Good morning! I hope everyone is keeping warm and dry on this very snowy Monday.
I realized today that I have now been at Banting House National Historic Site of Canada for two months, going on three. The time is definitely flying by. Now that World Diabetes Day is over, we have been turning our attention to other projects. Today I wanted to talk a little bit about the exchanges of information that take place at Banting House (and many other museums, archives, libraries, and so on).
This morning I finished researching the photo reproduction policies of other museums. We are working on setting up an official photo reproduction policy so that we can provide more effective public access to our growing archival collections. After all, we wouldn’t be a public history institution if we just stored these items: people need to be able to access them to appreciate them. We would love to see Banting House become not just a place to visit, but a place to conduct research. Our collections include correspondence, photographs, paintings, books, medical items, and more, and we get new donations every year.
I have also been preparing for an interview I am conducting this Thursday with a man who recently donated a photo album to us. This conversation may help us learn a little more about the album, as well as about the circumstances of Sir Frederick Banting’s death (since he has connections to members of the Royal Canadian Air Force who remember Banting’s plane going down).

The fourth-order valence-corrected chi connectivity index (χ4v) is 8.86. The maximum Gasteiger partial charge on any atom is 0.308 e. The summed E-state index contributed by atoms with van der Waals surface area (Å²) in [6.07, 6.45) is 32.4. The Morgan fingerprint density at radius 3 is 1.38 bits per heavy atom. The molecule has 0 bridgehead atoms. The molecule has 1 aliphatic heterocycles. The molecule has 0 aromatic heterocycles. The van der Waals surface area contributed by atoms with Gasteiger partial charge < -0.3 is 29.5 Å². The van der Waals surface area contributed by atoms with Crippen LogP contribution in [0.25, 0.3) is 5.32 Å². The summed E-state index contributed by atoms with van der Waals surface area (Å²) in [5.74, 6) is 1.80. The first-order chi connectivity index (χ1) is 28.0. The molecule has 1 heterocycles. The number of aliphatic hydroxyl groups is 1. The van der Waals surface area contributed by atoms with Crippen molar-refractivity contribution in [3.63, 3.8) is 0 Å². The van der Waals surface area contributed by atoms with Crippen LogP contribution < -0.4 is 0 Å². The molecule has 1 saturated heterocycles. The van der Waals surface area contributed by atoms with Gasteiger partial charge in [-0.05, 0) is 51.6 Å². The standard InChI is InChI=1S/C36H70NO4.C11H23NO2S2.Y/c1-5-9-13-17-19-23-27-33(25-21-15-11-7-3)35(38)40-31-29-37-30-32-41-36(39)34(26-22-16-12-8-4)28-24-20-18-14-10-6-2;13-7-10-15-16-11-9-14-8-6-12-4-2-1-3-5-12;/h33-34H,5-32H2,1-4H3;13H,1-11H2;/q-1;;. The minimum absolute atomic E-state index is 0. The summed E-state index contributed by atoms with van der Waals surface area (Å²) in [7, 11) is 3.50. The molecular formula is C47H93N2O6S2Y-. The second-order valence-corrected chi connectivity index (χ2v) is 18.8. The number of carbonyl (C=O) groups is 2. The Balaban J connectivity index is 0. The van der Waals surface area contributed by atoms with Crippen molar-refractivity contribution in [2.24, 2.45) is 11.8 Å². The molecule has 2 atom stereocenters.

My two morning tasks give you a brief snapshot of how we are committing to not only providing history education, but also learning from the public. This exchange of information is essential if we want to continue to be active in the community of London. As a public historian, this is exactly the sort of thing I love to see museums embracing. We are all able to help each other learn something new.
This blog post was written by Stacey Devlin, graduate research assistant at Banting House NHSC. Stacey is a Master’s candidate in Public History at Western University.
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